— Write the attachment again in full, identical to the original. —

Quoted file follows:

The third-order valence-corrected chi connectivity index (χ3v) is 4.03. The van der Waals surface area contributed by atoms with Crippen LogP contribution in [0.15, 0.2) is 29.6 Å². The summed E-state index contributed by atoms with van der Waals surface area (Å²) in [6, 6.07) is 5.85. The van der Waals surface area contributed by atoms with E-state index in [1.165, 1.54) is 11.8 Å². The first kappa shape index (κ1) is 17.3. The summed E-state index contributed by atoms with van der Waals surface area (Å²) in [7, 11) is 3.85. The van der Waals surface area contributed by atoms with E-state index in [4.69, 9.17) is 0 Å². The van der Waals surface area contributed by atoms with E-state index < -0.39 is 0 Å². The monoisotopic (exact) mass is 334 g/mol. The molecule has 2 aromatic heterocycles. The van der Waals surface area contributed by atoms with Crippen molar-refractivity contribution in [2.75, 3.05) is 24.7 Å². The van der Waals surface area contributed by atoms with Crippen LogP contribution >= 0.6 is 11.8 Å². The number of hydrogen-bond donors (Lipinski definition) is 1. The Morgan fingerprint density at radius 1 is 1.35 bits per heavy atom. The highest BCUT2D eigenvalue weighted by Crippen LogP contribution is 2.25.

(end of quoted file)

The third-order valence-corrected chi connectivity index (χ3v) is 4.03. The van der Waals surface area contributed by atoms with Crippen LogP contribution in [0.15, 0.2) is 29.6 Å². The summed E-state index contributed by atoms with van der Waals surface area (Å²) in [6, 6.07) is 5.85. The van der Waals surface area contributed by atoms with E-state index in [1.165, 1.54) is 11.8 Å². The first kappa shape index (κ1) is 17.3. The summed E-state index contributed by atoms with van der Waals surface area (Å²) in [7, 11) is 3.85. The van der Waals surface area contributed by atoms with E-state index in [4.69, 9.17) is 0 Å². The van der Waals surface area contributed by atoms with E-state index < -0.39 is 0 Å². The monoisotopic (exact) mass is 334 g/mol. The molecule has 2 aromatic heterocycles. The van der Waals surface area contributed by atoms with Crippen molar-refractivity contribution in [2.75, 3.05) is 24.7 Å². The van der Waals surface area contributed by atoms with Crippen LogP contribution >= 0.6 is 11.8 Å². The number of hydrogen-bond donors (Lipinski definition) is 1. The Morgan fingerprint density at radius 1 is 1.35 bits per heavy atom. The highest BCUT2D eigenvalue weighted by Crippen LogP contribution is 2.25.